A 360° performance review process was conducted at Landon Care Products. The said process revealed that employees do not feel favorably towards Alex Sander for his inappropriate behavior towards his co-workers. Sander is assigned to the Toiletries Division and he leads the introduction of a European skin care product into the U.S. market. Such a set-up requires that Sander coordinates with a team of various nationalities. Inasmuch as Sander is a talented employee and a star performer, his supervisor wants to retain him with the company but is worrying about how to manage Sander best considering the result of the performance evaluation.
Elizabeth Collins; Larry E. Greiner
Harvard Business Review (2177-PDF-ENG)
April 11, 2008
Case questions answered:
- How should Alex’s talent be channeled and ensure success for the product group and for Alex Sander as an individual?
- How to improve the 360º process next year and help Landon develop leadership talent long-term?
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A Day in the Life of Alex Sander: Driving in the Fast Lane at Landon Care Products Case Answers
Introduction – A Day in the Life of Alex Sander: Driving in the Fast Lane at Landon Care Products
Performance evaluations provide opportunities to receive feedback from multiple people regarding one’s job performance. In Landon Care, 360° feedback was recently implemented, and there is a problem with Alex Sander, a product manager who repeatedly has inappropriate behavior toward his co-workers.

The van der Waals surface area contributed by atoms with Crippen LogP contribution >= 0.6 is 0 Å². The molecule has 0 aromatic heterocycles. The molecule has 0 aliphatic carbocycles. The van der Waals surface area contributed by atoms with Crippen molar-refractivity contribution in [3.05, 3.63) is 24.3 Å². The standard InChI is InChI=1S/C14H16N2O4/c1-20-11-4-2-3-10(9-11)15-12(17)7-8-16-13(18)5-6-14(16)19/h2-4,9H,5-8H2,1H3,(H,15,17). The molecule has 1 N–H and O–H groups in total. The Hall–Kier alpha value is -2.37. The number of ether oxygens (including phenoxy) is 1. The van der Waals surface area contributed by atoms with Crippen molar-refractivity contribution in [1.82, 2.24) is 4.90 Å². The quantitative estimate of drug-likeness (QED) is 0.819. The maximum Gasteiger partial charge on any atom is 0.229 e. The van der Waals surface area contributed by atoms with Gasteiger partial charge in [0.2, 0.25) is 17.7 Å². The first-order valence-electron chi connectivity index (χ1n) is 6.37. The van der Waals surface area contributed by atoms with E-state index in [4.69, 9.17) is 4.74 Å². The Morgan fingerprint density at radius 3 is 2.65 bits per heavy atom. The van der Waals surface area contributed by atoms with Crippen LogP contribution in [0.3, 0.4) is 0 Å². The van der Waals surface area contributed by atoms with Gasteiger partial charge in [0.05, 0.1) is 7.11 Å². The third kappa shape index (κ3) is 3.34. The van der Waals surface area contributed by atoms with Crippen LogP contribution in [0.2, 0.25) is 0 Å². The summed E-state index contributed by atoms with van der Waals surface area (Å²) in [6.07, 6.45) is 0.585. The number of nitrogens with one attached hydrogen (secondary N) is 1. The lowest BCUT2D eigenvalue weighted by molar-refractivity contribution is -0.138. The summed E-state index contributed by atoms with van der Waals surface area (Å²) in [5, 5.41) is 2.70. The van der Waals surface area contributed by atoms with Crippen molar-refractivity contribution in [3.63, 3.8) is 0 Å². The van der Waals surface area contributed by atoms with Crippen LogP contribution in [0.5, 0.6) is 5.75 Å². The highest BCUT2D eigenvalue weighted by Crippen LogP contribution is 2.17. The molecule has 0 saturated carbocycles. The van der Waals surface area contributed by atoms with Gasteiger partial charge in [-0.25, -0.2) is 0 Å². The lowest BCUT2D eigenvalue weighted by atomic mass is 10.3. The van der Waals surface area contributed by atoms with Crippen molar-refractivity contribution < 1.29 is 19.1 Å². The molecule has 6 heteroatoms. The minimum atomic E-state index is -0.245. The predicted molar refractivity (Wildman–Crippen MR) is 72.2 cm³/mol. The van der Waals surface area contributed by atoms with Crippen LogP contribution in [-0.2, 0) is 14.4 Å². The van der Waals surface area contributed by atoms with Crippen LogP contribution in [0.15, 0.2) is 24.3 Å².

But Sander’s talent is undeniable, and Sam Glass (the product team’s supervisor) shows a high interest in keeping Alex in the organization. When asked by Glass to analyze the feedback forms, Sander claims that the system has no point and thinks that nothing new will come from it, treating the feedback process as a waste of time.
Thereby, in this case, several questions arise: (1) how to channel Alex’s talent and ensure success for the product group and for Alex as an individual; (2) how to improve the 360º process next year and help Landon Care Products develop leadership talent longterm? The analytical discussion is given below.
(1) Alex Sander is not regarded as a good leader and lacks interpersonal skills with co-workers when it comes to communication, the delegation of tasks, and respect. The product team’s morale is highly affected by Alex’s narcissism and hostility, and, as a manager, I cannot have the star of this department being rejected by the rest of the team.
Sander does not involve them in the decision-making process, often taking work from their hands and doing it on his own, making others feel underestimated. Despite that, the team agrees that Alex thinks ahead and uses whatever measures are necessary to do what needs to be done.
So, in order to take full advantage of Sander’s talent and savvy, as a manager, I have to moderate Alex’s relationship with the subordinates. A good start would be an honest conversation. Alex Sander is considered a ‘high-potential’ by the company and is aware of it, leveraging that fact to get away with disrespecting some of the companies’ practices, but rules and boundaries should be stipulated.
Making others feel respected is crucial and something all employees must do, so from an executive perspective, I would frankly advise Alex Sander to make an effort. Being a brilliant achiever is not enough, and we will not…
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